Among the items was a resolution changing how the city’s 9% hotel bed tax is allocated, which was defeated by a 5-4 vote with Kelly among those opposed. Currently the split is 4% for tourism promotion, 3% for Centennial Hall operations and 2% for Centennial Hall improvements. The resolution would have eliminated the formula and based allocations on recommendations by the city manager that the Assembly acted upon as part of its annual budget process.
“This affords the greatest flexibility for the Assembly to meet community needs, address the volatility in the revenue stream, and provide greater budgeting stability for Centennial Hall operations and Travel Juneau’s tourism promotion,” a summary of the resolution states.
An amendment by Assembly member Greg Smith specifying the annual allocations should include “stable and adequate funding for tourism promotions and Centennial Hall operations” was adopted, after he argued those were the primary purposes presented to voters who approved the tax in 2019.
But the resolution itself was voted down, with Woll among those dissenting because she believed one of the purposes of the reallocation “was to provide more stable funding for affordable housing.” Kelly, during a break in the meeting, said that while he cast a decisive vote against the measure he “could be persuaded to vote yes on it in the future,” noting Smith has asked the resolution be brought up for reconsideration by the Assembly.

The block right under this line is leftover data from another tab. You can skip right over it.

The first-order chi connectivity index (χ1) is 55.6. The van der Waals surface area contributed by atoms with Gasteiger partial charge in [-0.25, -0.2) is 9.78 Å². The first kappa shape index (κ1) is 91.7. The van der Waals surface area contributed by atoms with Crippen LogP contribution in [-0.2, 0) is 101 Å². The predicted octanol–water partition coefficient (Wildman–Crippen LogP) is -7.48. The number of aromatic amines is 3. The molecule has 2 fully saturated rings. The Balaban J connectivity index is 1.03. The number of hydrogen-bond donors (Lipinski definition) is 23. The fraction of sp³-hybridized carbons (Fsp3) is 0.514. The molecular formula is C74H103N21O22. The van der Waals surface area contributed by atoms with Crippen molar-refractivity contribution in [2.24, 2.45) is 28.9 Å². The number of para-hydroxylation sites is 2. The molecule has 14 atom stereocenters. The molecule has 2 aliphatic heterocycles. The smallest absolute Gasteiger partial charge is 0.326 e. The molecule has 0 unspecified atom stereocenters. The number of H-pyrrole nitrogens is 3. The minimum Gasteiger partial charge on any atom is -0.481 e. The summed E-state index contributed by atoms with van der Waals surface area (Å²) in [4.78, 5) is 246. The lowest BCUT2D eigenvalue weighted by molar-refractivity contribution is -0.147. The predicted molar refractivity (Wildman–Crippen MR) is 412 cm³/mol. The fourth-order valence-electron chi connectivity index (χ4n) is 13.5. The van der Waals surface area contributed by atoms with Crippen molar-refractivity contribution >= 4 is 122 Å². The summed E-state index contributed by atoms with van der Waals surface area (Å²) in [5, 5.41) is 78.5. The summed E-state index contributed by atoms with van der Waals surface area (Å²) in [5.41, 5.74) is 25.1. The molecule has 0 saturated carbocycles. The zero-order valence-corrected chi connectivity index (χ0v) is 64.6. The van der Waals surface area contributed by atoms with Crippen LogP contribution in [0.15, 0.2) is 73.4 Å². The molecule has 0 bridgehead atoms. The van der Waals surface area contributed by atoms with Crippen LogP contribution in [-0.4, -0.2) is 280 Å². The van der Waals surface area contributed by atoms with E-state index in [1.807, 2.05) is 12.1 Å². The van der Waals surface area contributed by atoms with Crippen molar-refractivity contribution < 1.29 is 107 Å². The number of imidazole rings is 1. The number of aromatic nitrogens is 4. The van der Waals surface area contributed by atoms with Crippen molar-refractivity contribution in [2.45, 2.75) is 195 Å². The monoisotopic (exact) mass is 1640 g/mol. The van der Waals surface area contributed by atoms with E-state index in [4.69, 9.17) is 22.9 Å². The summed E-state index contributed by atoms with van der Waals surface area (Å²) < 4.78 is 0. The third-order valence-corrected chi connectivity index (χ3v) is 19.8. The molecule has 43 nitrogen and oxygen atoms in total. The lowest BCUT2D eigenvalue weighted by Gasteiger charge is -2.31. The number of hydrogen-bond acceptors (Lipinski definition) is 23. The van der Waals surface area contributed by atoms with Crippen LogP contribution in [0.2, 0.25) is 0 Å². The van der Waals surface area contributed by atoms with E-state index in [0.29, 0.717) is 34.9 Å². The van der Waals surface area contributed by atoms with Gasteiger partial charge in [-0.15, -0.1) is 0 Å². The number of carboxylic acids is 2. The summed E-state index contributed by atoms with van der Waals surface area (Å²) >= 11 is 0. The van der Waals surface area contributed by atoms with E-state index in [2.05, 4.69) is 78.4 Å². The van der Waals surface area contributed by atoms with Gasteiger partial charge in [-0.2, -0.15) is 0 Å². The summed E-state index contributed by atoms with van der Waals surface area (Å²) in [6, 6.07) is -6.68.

“I just kind of went with my gut on it,” Kelly said. “I read the text of the resolution. I don’t quite understand how it serves its purpose.”
New members break tradition by keeping a legal discussion in public view
Near the end of the meeting with the Assembly approaching its mandatory four-hour time limit, members took up the remaining “must-do” agenda item involving a motion by resident Karla Hart to disqualify a hearing officer in an appeal of a conditional use permit for a new cruise ship dock at the Juneau Subport.
Normally such items are considered in executive session, which was the recommendation of City Attorney Robert Palmer. But the Assembly broke with convention when Kelly and Adkison joined three colleagues in opposing going into closed session, arguing the matter should be discussed openly in the interest of maintaining public trust.
Hart, in her motion, requested “an independent hearing officer from outside of Southeast Alaska, and with no association with the cruise industry, nor with Huna Totem Corporation, nor Norwegian Cruise Lines, be appointed” — and the existing officer failed to meet that criteria. Huna Totem Corp., as the developer, submitted written opposition to the motion and the hearing officer’s official response was “he did not have a conflict of interest, and could be fair and impartial.”
Discussion about the matter was short due to the time constraint.
Assembly member Michelle Bonnet Hale expressed opposition, noting “maybe you can get somebody from Anchorage, but I just think that the reasons listed are frivolous and we yet again would be slowing the entire process down.” Questions by other members included what practical options exist for selecting a hearing officer meeting Hart’s criteria.
The motion to disqualify the officer was approved 6-3, with Kelly and Adkison both voting in favor.
• Contact Mark Sabbatini at firstname.lastname@example.org or (907) 957-2306.